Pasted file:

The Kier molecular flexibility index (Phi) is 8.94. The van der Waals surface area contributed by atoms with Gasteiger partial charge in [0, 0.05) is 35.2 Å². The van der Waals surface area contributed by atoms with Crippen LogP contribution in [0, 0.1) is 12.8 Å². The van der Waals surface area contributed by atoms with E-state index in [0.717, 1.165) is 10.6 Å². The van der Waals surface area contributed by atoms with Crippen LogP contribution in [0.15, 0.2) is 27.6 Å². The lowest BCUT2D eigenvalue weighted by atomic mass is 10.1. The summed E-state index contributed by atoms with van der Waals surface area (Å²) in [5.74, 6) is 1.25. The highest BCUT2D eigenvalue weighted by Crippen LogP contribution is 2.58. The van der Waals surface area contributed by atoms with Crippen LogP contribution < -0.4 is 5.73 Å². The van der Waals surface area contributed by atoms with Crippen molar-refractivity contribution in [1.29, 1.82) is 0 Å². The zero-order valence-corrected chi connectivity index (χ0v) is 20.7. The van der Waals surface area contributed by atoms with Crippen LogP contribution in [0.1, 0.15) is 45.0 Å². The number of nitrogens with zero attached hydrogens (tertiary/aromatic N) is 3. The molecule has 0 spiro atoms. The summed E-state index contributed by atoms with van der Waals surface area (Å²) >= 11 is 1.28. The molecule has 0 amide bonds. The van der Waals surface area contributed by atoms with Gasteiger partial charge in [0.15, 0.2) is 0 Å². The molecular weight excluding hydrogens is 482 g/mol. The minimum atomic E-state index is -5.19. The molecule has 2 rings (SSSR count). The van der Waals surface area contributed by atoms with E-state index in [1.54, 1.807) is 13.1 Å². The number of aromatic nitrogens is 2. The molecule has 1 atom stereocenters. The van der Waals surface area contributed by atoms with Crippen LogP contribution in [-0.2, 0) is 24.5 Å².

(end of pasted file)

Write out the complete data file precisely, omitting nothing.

The Kier molecular flexibility index (Phi) is 8.94. The van der Waals surface area contributed by atoms with Gasteiger partial charge in [0, 0.05) is 35.2 Å². The van der Waals surface area contributed by atoms with Crippen LogP contribution in [0, 0.1) is 12.8 Å². The van der Waals surface area contributed by atoms with E-state index in [0.717, 1.165) is 10.6 Å². The van der Waals surface area contributed by atoms with Crippen LogP contribution in [0.15, 0.2) is 27.6 Å². The lowest BCUT2D eigenvalue weighted by atomic mass is 10.1. The summed E-state index contributed by atoms with van der Waals surface area (Å²) in [5.74, 6) is 1.25. The highest BCUT2D eigenvalue weighted by Crippen LogP contribution is 2.58. The van der Waals surface area contributed by atoms with Crippen LogP contribution < -0.4 is 5.73 Å². The van der Waals surface area contributed by atoms with Crippen molar-refractivity contribution in [1.29, 1.82) is 0 Å². The zero-order valence-corrected chi connectivity index (χ0v) is 20.7. The van der Waals surface area contributed by atoms with Crippen LogP contribution in [0.1, 0.15) is 45.0 Å². The number of nitrogens with zero attached hydrogens (tertiary/aromatic N) is 3. The molecule has 0 spiro atoms. The summed E-state index contributed by atoms with van der Waals surface area (Å²) >= 11 is 1.28. The molecule has 0 amide bonds. The van der Waals surface area contributed by atoms with Gasteiger partial charge in [0.15, 0.2) is 0 Å². The molecular weight excluding hydrogens is 482 g/mol. The minimum atomic E-state index is -5.19. The molecule has 2 rings (SSSR count). The van der Waals surface area contributed by atoms with E-state index in [1.54, 1.807) is 13.1 Å². The number of aromatic nitrogens is 2. The molecule has 1 atom stereocenters. The van der Waals surface area contributed by atoms with Crippen LogP contribution in [-0.2, 0) is 24.5 Å².